I was very concerned after reading the two articles in the 17 March edition of The Falmouth Enterprise regarding the need for new athletic fields. Research by Gale Associates concluded that the town will need either three new artificial fields or nine new grass fields to address the high usage. My concerns are with the costs and health issues associated with artificial turf.

Artificial turf is constructed of plastic “blades of grass” with ground-up tire particles (crumb) packed in-between the blades. Initial installation of an artificial turf field will cost between $850,000 and $1 million. They are not maintenance-free.

According to an artificial turf compilation report released by Nancy Alderman, president of Environment and Human Health, Inc. (EHHI.org), these fields need to be watered down on sunny warm days to reduce surface temperatures (the temperature of the surface on a 70°F day can reach 125°F or higher on warmer days); they need to be disinfected periodically to reduce the risk of infection; the lines have to be repainted every week or two; the “infill” (ground-up tires) breaks down with use and weathering; the fields need to be raked regularly in season and the infill has to be vacuumed up, washed and re-fluffed every four years.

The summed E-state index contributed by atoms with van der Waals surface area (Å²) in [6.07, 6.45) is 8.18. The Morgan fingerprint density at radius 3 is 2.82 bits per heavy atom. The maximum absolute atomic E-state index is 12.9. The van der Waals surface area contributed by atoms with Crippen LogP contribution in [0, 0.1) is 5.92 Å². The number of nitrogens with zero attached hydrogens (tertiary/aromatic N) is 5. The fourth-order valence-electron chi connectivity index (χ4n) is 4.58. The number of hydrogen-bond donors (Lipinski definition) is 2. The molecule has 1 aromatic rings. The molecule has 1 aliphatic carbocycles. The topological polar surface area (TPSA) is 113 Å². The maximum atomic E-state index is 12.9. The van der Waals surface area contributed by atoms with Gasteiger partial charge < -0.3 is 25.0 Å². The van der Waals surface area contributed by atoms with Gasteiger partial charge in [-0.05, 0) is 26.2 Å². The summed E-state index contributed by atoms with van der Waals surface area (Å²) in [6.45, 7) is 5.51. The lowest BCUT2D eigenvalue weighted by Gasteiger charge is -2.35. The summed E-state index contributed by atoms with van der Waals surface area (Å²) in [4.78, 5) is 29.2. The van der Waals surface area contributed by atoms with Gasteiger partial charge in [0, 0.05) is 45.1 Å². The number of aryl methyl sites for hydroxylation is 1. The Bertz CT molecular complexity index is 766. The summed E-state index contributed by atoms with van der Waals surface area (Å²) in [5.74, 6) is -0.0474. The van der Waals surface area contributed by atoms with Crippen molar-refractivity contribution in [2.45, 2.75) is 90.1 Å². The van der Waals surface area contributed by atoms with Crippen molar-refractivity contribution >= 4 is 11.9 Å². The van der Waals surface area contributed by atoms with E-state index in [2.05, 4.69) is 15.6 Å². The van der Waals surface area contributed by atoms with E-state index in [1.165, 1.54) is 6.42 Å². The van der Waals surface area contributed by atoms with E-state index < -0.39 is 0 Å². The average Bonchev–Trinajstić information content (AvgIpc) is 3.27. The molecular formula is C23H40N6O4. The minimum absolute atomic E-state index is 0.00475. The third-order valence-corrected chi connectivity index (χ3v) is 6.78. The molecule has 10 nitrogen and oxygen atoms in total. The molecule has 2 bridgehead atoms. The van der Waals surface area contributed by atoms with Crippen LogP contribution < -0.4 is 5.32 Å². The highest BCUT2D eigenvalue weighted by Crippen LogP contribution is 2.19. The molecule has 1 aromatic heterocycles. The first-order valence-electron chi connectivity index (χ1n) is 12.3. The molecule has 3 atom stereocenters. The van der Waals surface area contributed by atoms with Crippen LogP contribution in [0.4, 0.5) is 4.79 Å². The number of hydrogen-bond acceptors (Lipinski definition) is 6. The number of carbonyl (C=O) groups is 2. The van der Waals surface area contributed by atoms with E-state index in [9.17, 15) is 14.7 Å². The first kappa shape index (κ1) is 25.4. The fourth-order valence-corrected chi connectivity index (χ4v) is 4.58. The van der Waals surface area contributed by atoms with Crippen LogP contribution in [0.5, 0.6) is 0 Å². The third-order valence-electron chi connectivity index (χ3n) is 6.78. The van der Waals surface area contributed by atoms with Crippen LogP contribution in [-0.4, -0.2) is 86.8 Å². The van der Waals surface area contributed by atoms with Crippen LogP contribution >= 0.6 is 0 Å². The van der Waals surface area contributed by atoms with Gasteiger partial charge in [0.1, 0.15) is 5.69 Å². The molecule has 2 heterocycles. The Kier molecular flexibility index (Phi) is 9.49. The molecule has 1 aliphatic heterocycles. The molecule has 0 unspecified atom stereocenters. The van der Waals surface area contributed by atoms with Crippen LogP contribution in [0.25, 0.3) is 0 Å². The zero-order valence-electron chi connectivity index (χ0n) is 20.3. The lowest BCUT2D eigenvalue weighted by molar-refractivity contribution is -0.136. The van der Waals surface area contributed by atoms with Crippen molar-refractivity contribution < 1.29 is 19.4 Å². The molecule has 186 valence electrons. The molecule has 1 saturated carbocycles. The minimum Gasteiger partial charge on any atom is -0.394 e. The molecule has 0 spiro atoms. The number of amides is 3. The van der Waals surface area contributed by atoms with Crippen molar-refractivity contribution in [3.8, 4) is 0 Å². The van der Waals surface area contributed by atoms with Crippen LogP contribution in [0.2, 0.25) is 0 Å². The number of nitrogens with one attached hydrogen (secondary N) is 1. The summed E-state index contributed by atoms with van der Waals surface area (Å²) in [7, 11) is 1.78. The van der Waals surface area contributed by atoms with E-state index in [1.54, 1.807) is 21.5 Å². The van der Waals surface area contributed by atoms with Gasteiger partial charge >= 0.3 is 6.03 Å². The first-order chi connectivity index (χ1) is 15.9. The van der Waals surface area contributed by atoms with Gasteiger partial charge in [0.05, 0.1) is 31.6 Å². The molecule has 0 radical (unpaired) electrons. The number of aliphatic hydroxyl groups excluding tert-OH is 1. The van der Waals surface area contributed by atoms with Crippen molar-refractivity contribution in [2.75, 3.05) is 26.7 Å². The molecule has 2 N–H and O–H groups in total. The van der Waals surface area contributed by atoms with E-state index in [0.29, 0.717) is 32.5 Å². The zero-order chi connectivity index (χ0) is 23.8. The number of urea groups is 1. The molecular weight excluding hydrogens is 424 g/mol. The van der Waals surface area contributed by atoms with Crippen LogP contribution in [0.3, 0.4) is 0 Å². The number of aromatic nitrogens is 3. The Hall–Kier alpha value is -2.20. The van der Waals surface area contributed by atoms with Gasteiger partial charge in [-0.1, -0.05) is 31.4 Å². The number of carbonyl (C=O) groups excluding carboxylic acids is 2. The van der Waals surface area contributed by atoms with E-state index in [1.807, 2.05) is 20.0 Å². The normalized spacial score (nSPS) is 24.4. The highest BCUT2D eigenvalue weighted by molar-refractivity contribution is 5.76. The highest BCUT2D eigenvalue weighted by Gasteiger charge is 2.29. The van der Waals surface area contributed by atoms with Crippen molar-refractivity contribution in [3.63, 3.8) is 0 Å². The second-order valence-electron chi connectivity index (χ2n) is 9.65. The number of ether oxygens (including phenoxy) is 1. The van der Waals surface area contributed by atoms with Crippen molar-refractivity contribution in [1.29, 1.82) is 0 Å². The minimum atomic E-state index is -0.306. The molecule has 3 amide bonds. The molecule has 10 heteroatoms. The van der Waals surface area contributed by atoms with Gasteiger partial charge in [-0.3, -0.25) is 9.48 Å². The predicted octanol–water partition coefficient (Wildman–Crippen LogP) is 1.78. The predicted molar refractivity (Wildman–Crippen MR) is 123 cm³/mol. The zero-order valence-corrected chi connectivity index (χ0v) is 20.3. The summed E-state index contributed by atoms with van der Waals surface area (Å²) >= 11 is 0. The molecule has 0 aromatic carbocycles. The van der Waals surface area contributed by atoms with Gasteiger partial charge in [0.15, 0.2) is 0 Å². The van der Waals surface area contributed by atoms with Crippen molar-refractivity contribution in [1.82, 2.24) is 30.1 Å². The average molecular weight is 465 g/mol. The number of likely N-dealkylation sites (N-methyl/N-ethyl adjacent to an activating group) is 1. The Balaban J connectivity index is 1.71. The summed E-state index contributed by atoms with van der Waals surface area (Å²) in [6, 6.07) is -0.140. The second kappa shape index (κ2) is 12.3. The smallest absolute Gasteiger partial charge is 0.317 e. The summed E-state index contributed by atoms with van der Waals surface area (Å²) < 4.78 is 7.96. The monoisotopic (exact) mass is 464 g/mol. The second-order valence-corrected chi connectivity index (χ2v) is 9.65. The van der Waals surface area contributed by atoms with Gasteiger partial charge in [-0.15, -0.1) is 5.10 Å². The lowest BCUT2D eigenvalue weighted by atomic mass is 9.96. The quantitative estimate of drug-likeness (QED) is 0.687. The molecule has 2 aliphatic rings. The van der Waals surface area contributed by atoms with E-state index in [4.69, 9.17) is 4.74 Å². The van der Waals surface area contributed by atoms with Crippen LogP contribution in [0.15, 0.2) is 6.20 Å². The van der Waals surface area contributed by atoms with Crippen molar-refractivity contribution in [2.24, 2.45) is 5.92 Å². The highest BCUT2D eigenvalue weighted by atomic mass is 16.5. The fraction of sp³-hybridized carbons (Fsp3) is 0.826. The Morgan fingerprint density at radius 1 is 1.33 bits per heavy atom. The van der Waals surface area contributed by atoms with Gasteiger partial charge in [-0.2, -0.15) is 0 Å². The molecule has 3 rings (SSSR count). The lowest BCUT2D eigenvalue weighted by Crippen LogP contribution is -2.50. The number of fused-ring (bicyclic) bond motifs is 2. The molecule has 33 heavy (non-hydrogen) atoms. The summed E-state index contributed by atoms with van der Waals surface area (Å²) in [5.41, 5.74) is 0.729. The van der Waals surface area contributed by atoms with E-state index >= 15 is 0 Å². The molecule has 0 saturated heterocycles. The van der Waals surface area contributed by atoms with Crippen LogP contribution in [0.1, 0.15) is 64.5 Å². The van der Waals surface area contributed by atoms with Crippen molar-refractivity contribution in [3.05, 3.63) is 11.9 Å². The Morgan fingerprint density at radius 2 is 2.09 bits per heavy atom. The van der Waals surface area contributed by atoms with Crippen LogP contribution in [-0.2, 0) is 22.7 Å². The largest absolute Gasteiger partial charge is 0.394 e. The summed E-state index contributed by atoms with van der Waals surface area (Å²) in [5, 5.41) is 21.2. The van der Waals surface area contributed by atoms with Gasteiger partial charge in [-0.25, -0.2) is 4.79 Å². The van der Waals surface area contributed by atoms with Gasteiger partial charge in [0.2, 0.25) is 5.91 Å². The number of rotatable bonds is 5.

These fields require snow removal in winter to prevent mold and surface damage. Finally, they do not last forever and will need replacement after nine to 10 years. The cost of disposal and replacement can run as high as $400,000.

Whole tires are considered to be a hazardous waste by the Environmental Protection Agency; however, ground-up tires are not! Research has determined that each field contains 40,000 ground-up tires. Rubber tires are made with many carcinogenic chemicals that may include heavy metals (lead, zinc, iron and manganese), volatile organic compounds (VOCs), polycyclic aromatic hydrocarbons (PAHs), 1,3-butadiene; benzene; and carbon black. These fields off-gas chemicals at a higher rate in direct sunlight and the warmer temperatures of the seasonal recreation period. As the infill breaks down, the particles become smaller and ultimately create a toxic dust that can be easily inhaled by children.

The cost of artificial fields to taxpayers is far too great and when coupled with the potential health risks to children the choice is clear: Build and maintain grass fields.

Marcia M. Klattenberg

Regis Road

East Falmouth

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